On principle, there should be a change of policy because no matter if one believes that Castro is the incorruptible leader of the Developing World or a dangerous Stalinist megalomaniac, the real losers of the travel ban (and the entire embargo for that matter) are the Cuban people. The ban also violates the American right to free travel in a surprisingly authoritarian fashion. Open season for American travelers would both help and reshape (in an arguably negative manner) Cuban society.
It is true that the hard currency can support the hapless socialist state for a while, but the Cuban government has lost the hearts and minds of the younger generation. American flag bandanas are ubiquitous on the heads of Cuban youth (as are garish $100 bill bandanas) and many children invest more time playing Grand Theft Auto on their Sony Playstation 2’s than espousing the ideas of Che Guevera’s “New Man.” For better or for worse, change is already on the horizon.
Beyond the unfortunate effects of the impending cultural homogenization, a higher level of personal interaction between American and Cuban citizens will help to move past political misinformation and open people’s minds on both sides of the Florida Straights. As Mark Twain penned in an 1867 letter, “nothing so liberalizes a man and expands the kindly instincts that nature put in him as travel and contact with many kinds of people.”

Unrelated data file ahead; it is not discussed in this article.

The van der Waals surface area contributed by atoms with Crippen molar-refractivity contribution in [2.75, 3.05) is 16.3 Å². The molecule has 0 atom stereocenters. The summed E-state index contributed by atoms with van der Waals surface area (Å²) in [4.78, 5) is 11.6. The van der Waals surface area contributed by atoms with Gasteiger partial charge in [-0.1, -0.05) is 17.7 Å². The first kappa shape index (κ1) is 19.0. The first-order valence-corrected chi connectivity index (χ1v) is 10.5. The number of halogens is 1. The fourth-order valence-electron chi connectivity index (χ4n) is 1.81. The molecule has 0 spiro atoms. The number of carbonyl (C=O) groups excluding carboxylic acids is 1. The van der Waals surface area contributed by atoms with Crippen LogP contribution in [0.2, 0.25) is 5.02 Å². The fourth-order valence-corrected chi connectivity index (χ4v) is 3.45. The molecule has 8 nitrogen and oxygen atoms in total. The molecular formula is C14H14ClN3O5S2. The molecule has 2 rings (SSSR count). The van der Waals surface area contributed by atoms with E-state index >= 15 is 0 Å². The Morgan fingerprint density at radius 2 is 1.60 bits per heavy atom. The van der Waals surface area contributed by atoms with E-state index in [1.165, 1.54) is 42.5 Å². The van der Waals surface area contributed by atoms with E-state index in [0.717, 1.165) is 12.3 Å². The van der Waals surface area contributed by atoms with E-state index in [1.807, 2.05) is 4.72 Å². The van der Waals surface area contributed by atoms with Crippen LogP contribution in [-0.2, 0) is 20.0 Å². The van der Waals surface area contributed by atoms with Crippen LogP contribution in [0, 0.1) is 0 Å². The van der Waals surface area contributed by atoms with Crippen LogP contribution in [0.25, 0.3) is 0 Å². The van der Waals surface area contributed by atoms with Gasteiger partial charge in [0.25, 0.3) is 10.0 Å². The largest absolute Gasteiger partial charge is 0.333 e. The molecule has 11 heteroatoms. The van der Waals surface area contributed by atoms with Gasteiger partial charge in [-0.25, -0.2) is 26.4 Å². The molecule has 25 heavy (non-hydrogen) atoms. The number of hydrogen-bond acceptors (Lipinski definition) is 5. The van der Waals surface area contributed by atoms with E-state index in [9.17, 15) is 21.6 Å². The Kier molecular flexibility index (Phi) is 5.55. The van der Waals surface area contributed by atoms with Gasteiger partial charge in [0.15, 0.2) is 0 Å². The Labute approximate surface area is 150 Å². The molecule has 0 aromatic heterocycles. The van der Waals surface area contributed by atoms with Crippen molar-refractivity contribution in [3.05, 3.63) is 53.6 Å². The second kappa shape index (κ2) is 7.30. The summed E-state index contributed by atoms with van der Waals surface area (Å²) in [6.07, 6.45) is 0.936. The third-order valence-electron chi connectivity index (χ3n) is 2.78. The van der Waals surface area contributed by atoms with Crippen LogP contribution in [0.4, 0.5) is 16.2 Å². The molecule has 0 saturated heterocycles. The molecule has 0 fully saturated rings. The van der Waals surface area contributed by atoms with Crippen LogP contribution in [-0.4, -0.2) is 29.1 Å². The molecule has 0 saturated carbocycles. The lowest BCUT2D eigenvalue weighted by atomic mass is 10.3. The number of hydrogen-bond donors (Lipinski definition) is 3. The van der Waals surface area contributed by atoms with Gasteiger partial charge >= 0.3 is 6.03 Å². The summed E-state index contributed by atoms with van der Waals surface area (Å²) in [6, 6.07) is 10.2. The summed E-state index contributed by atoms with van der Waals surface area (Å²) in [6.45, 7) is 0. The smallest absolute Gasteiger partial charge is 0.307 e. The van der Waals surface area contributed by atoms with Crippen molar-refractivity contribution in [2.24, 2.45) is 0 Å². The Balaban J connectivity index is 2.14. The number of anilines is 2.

Bush claims that the hard currency generated by tourism goes straight into Castro’s coffers while he pays the people in worthless pesos. The truth is that the Cuban government capitalist economy and underground capitalist economy are growing hand in hand - spurred by the international tourism onslaught. State-controlled tourism has spawned thousands of legal, semi-legal and illicit micro-enterprises: from bed & breakfasts to front porch pizzerias to the back alley sex trade. A tourism hustler makes more from two or three tips than a normal state employee earns in a month. Those who are unable to get government licenses to run a B&B from their home or apartment, do it anyways and dodge the crippling taxes.
Even though Castro supposedly welcomes this change to the travel ban it will probably hasten the end of the socialist regime in Cuba. Some see his recent crackdown on political opposition and journalists simply as a ploy to slow the normalization of relations with the US in order to continue to pin the blame for economic failures on the imperialist neighbor. Either way, when given the green light, American tourism will bring more money into Cuba and, in turn, will help the Cuban people to earn more hard currency and have more opportunities. However, it will also create a tidal wave of American cultural influence that will irrevocably change the fabric of Cuban society and rechart the future of the island nation.
The barbarians are at the gate and they are no longer Cuban exiles backed by the CIA, they are the Joneses from Chicago who want to have a mojito on the beach.
Thomas Kohnstamm is Travel Editor for Rough Guides. This is first article for GNN.